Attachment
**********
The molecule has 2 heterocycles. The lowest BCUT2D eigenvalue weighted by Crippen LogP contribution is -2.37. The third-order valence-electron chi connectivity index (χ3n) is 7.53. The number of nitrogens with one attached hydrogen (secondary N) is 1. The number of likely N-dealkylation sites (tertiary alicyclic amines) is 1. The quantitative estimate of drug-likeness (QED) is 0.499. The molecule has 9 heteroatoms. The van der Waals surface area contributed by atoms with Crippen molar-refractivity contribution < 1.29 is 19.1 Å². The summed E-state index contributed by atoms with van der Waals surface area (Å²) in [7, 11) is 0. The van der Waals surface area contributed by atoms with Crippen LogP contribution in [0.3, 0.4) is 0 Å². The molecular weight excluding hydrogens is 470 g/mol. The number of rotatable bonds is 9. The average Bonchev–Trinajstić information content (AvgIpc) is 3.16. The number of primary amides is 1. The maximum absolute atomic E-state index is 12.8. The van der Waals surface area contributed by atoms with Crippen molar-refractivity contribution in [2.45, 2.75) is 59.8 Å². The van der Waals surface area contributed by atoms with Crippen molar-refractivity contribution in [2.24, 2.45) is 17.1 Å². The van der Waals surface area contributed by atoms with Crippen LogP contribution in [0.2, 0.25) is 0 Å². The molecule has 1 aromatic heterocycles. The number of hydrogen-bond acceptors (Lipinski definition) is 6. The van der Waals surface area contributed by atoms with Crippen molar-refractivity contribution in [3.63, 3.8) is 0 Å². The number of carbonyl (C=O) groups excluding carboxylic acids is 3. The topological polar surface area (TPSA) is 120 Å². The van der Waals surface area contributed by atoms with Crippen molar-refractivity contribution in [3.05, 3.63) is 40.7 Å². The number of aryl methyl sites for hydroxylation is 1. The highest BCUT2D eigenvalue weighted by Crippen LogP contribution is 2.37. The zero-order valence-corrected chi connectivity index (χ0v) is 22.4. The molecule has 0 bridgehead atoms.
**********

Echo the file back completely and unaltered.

The molecule has 2 heterocycles. The lowest BCUT2D eigenvalue weighted by Crippen LogP contribution is -2.37. The third-order valence-electron chi connectivity index (χ3n) is 7.53. The number of nitrogens with one attached hydrogen (secondary N) is 1. The number of likely N-dealkylation sites (tertiary alicyclic amines) is 1. The quantitative estimate of drug-likeness (QED) is 0.499. The molecule has 9 heteroatoms. The van der Waals surface area contributed by atoms with Crippen molar-refractivity contribution < 1.29 is 19.1 Å². The summed E-state index contributed by atoms with van der Waals surface area (Å²) in [7, 11) is 0. The van der Waals surface area contributed by atoms with Crippen LogP contribution in [0.3, 0.4) is 0 Å². The molecular weight excluding hydrogens is 470 g/mol. The number of rotatable bonds is 9. The average Bonchev–Trinajstić information content (AvgIpc) is 3.16. The number of primary amides is 1. The maximum absolute atomic E-state index is 12.8. The van der Waals surface area contributed by atoms with Crippen molar-refractivity contribution in [2.45, 2.75) is 59.8 Å². The van der Waals surface area contributed by atoms with Crippen molar-refractivity contribution in [2.24, 2.45) is 17.1 Å². The van der Waals surface area contributed by atoms with Crippen LogP contribution in [0.2, 0.25) is 0 Å². The molecule has 1 aromatic heterocycles. The number of hydrogen-bond acceptors (Lipinski definition) is 6. The van der Waals surface area contributed by atoms with Crippen molar-refractivity contribution in [3.63, 3.8) is 0 Å². The number of carbonyl (C=O) groups excluding carboxylic acids is 3. The topological polar surface area (TPSA) is 120 Å². The van der Waals surface area contributed by atoms with Crippen molar-refractivity contribution in [3.05, 3.63) is 40.7 Å². The number of aryl methyl sites for hydroxylation is 1. The highest BCUT2D eigenvalue weighted by Crippen LogP contribution is 2.37. The zero-order valence-corrected chi connectivity index (χ0v) is 22.4. The molecule has 0 bridgehead atoms.